Category Archives: Estes Park Sea Kayaking

Lake Estes Was Beautiful With The Snowy Mountains And Lake Kayakers

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It was a gorgeous day to take a walk down by Lake Estes. You can still see all of the snow up on the mountains, while it was fun to see the kayakers out on the lake. It’s starting to feel a bit like summer.

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Use The Beaufort Wind Scale To Determine The Wind Velocity In Estes Park And RMNP

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Sometimes it gets so windy here in Estes Park that we wonder just what the wind velocity is or how many mhp the gusts are. When we used to ocean kayak we were always aware of the winds and how strong they were. Phil would always use the Beaufort Wind Scale to determine the wind velocity to see if it was safe to paddle that day or to head home if  the winds really kicked up while we were paddling.

It’s really easy to use. As the wind picks up, you can tell its mph or knots by looking at a flag or at the waves on the water.

1: 1-3 mph: Light air rising, smoke drifts, wind vane is inactive and small ripples appear on water surface.
2: 4-7 mph: Light breeze, leaves rustle, can feel wind on your face, wind vanes begin to move and small wavelets develop, crests are glassy.
3: 8-12 mph: Gentle breeze, leaves and small twigs move, light weight flags extend and large wavelets, crests start to break, some whitecaps.
4: 13-18 mph: Moderate breeze, small branches move, raises dust, leaves and paper and small waves develop, becoming longer, whitecaps.
5: 19-24 mph: Fresh breeze, small trees sway and whitecaps form, some spray.
6: 25-31 mph: Strong Breeze Large tree branches move, telephone wires begin to “whistle”, umbrellas are difficult to keep under control, larger waves form, whitecaps prevalent, spray.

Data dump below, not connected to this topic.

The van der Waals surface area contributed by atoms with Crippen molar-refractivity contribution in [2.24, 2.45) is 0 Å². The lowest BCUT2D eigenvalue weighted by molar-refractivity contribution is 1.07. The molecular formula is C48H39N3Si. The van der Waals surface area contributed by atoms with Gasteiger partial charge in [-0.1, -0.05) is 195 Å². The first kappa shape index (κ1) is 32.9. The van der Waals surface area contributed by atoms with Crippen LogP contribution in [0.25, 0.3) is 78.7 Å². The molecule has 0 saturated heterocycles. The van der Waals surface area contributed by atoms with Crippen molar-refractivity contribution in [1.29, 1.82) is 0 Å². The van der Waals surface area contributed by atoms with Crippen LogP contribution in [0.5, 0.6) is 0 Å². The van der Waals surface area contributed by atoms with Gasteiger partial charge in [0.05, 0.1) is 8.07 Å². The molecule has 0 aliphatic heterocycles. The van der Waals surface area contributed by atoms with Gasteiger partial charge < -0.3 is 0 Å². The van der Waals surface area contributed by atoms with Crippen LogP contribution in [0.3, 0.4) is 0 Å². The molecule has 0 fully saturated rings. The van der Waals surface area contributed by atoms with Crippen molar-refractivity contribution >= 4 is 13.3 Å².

7: 32-38 mph: Moderate or near gale, large trees sway, becoming difficult to walk and larger waves develop, white foam from breaking waves begins to be blown.
8: 39-46 mph Gale, winds, twigs and small branches are broken from trees, walking is difficult and moderately large waves with blown foam.
9: 47-54 mph: Strong gale, Slight damage occurs to buildings, shingles are blown off of roofs, high waves (6 meters), rolling seas, dense foam, blowing spray reduces visibility.
10: 55-63 mph: Whole gale or storm, trees are broken or uprooted, building damage is considerable and large waves (6-9 meters), overhanging crests, sea becomes white with foam, heavy rolling, reduced visibility.
11: 64-72 mph: Violent storm, extensive widespread damage and large waves (9-14 meters), white foam, visibility further reduced.
12: 73+ mph: Hurricane, extreme destruction, devastation and large waves over 14 meters, air filled with foam, sea white with foam and driving spray, little visibility.

Next time it’s windy, take a look at a nearby flag or the waves on the water and see if you can determine the wind speed wherever you are. We were driving by The Stanley Hotel a few days ago and took a picture of the flag blowing on top…we thought the winds must be about 19-24 mph. I wonder what the winds are today?!

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